Annals of Biomedical Engineering

, Volume 23, Issue 5, pp 697–704 | Cite as

Biomechanical topography of human ankle cartilage

  • K. A. Athanasiou
  • G. G. Niederauer
  • R. C. SchenckJr.
Research Articles

Abstract

The material properties of normal cadaveric human cartilage in the ankle mortice (tibiotalar articulation) were evaluated to determine a possible etiologic mechanism of cartilage injury of the ankle when an obvious traumatic episode is not present. Using an automated indentation apparatus and the biphasic creep indentation methodology, creep indentation experiments were performed in five sites in the distal tibia, one site in the distal fibula, and eight sites in the proximal talus of 14 human ankles (seven pairs). Results showed significant differences in the mechanical properties of specific human ankle cartilage regions. Topographically, tibial cartilage is stiffer (1. 19 MPa) than talar cartilage (1.06 MPa). Cartilage in the anterior medial portion of the tibia has the largest aggregate modulus (HA=1.34 MPa), whereas the softest tissue was found to be in the posterior lateral (0.92 MPa) and the posterior medial (0.92 MPa) regions of the talus. The posterior lateral ridge of the talus was the thickest (1.45 mm) and the distal fibula was the thinnest (0.95 mm) articular cartilage. The largest Poisson's ratio was found in the distal fibula (0.08). The lowest and highest permeability were found in the anterior lateral regions of the astragalus (0.80 × 10−15 m4N−1sec−1) and the posterior medial region of the tibia (1.79 × 10−15 m4N−1sec−1), respectively. The anterior and posterior regions of the lateral and medial sites of the tibia were found to be 18–37% stiffer than the anatomically corresponding sites in the talus. The biomechanical results may explain clinically observed talar dome osteochondral lesions when no obvious traumatic event is present. Cartilage lesions in a repetitive overuse process in the ankle joint may be related to a disparity of mechanical properties between the articulating surfaces of the tibial and talar regions.

Keywords

Tibiotalar joint Articular cartilage Material properties Creep indentation KLM biphasic theory 

Preview

Unable to display preview. Download preview PDF.

Unable to display preview. Download preview PDF.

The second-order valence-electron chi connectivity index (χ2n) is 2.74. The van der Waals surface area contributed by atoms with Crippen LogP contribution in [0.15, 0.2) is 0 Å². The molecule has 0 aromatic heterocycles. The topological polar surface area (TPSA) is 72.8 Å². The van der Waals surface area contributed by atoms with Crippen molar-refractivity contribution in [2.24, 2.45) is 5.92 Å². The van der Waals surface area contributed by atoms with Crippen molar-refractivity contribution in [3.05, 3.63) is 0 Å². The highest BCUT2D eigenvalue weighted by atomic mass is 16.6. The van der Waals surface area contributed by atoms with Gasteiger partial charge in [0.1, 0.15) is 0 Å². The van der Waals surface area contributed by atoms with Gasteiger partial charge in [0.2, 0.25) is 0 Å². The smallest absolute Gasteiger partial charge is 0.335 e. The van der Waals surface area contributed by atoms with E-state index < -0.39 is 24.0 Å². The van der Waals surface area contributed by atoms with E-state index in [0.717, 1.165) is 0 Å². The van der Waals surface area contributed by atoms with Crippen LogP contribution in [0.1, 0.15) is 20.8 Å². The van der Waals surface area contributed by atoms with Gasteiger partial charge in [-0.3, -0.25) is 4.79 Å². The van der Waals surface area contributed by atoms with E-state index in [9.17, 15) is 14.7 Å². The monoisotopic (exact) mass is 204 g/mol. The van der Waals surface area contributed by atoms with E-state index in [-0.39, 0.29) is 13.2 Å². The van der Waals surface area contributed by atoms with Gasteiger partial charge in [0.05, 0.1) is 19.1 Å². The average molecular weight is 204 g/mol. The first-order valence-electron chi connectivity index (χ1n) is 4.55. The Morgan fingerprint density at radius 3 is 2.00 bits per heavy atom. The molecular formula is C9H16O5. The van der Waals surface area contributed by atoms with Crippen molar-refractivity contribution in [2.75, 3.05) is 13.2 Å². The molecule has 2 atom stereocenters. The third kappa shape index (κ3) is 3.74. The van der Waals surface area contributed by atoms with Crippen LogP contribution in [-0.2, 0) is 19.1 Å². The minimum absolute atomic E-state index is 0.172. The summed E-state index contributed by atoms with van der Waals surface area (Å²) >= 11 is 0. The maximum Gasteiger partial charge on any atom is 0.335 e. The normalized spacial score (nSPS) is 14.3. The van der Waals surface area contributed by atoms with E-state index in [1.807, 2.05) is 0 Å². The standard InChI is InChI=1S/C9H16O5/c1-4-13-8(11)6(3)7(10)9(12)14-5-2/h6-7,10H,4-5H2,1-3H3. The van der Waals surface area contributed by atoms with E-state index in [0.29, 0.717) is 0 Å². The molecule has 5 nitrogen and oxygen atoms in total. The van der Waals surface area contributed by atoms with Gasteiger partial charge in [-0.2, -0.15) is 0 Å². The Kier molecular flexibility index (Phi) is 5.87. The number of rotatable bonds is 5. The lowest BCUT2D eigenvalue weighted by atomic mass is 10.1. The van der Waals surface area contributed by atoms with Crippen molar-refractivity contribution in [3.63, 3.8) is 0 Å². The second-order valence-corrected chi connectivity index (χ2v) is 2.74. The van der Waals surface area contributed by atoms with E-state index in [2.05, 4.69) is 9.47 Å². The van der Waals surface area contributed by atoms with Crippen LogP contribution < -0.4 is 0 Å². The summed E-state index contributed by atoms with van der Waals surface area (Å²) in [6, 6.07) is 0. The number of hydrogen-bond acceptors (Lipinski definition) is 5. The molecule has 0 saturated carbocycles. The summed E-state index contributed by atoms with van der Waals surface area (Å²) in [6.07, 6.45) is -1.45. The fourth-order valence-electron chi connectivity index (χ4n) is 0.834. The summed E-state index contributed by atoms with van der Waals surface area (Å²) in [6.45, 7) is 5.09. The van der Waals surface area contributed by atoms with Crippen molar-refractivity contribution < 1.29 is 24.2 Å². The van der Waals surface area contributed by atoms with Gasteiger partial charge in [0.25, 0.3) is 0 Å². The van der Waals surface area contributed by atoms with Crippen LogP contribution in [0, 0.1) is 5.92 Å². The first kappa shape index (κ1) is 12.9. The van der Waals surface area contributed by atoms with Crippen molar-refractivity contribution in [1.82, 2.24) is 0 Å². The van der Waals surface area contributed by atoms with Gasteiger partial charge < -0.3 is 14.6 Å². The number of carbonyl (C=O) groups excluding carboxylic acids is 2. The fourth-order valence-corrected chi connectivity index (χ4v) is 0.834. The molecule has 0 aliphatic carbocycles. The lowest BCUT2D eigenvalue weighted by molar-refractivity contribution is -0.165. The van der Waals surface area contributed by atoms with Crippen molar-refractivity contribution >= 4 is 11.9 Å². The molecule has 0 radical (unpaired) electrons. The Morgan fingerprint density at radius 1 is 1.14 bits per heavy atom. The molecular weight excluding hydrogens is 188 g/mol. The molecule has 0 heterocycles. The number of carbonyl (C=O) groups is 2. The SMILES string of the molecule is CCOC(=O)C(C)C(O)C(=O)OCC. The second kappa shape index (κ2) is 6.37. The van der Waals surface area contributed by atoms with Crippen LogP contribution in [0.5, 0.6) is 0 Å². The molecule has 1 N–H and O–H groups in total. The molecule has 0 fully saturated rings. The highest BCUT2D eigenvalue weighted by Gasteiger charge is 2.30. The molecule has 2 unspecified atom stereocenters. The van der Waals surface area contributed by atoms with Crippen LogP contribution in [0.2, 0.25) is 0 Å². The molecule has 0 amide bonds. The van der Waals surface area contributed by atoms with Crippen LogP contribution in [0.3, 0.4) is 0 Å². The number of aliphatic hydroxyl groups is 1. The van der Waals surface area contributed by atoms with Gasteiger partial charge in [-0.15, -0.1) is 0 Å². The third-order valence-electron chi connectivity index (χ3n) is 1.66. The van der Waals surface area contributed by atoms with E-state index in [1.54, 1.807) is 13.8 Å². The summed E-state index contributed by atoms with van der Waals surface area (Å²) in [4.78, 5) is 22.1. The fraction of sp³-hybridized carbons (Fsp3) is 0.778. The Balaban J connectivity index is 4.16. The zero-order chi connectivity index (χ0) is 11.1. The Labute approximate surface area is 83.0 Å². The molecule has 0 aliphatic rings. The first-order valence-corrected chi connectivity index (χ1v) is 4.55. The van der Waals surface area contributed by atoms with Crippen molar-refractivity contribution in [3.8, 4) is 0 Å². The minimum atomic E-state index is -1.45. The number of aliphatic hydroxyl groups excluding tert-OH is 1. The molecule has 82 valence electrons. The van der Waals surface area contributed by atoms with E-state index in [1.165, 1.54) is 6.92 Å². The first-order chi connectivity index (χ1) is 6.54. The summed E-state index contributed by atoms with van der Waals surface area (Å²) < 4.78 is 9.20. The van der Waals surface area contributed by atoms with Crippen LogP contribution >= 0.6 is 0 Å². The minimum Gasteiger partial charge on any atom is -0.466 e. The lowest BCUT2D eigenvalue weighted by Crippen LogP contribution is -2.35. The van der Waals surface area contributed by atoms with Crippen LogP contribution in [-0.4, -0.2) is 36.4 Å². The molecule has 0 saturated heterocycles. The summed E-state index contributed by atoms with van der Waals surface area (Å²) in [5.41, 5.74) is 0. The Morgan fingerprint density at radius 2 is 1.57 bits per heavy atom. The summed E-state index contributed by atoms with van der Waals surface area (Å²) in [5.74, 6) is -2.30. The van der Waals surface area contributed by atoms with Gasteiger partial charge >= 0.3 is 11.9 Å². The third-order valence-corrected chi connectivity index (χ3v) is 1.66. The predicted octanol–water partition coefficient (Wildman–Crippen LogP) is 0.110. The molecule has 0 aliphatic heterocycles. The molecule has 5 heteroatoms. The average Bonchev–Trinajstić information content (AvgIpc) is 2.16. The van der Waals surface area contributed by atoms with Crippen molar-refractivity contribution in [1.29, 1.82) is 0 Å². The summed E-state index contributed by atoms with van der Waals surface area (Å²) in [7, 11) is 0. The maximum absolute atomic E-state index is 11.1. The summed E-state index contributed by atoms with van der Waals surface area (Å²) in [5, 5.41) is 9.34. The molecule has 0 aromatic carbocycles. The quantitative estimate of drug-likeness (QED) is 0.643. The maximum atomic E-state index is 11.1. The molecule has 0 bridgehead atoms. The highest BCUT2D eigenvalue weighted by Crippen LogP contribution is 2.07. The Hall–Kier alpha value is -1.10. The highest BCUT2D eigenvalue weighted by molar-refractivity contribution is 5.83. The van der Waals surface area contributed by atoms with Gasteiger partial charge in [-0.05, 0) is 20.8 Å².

References

  1. 1.
    Afoke, N., P. Byers, and W. Hutton. Contact pressures in the human hip joint.J. Bone Joint Surg. 69-B:536–541, 1987.Google Scholar
  2. 2.
    Arsever, C., and G. Bole. Experimental osteoarthritis induced by selective myectomy and tendotomy.Arthr. Rheum. 29:251–261, 1986.CrossRefGoogle Scholar
  3. 3.
    Athanasiou, K., A. Agrawal, A. Muffoletto, F. Dzida, G. Constantinides, and M. Clem. Biomechanical properties of hip cartilage in experimental animal models.Clin. Ortho. Rel. Res. 316:254–266, 1995.Google Scholar
  4. 4.
    Athanasiou, K. A., A. Agarwal, and F. J. Dzida. Comparative study of the intrinsic mechanical properties of the human acetabular and femoral head cartilage.J. Ortho. Res. 12:340–349, 1994.CrossRefGoogle Scholar
  5. 5.
    Athanasiou, K. A., M. P. Rosenwasser, J. A. Buckwalter, T. I. Malinin, and V. C. Mow. Interspecies comparisons ofin situ intrinsic mechanical properties of knee joint cartilage.J. Ortho. Res. 9:330–340, 1991.CrossRefGoogle Scholar
  6. 6.
    Berndt, A. L., and M. Harty. Transchondral fractures (osteochondritis dissecans) of the talus.J. Bone Joint Surg. 41-A:988–1020, 1959.PubMedGoogle Scholar
  7. 7.
    Bullough, P., J. Goodfellow, and J. O'Connor. The relationship between degenerative changes and load-bearing in the human hip.J. Bone Joint Surg. 55-B:746–758, 1973.Google Scholar
  8. 8.
    Davidson, A. M., H. D. Steele, D. A. MacKenzie, and J. A. Penny. A review of twenty-one cases of transchondral fracture of the talus.J. Trauma 7:378–415, 1967.PubMedCrossRefGoogle Scholar
  9. 9.
    Day, W., S. Swanson, and M. Freeman. Contact pressures in the loaded human cadaver hip.J. Bone Joint Surg. 57-B: 302–313, 1975.Google Scholar
  10. 10.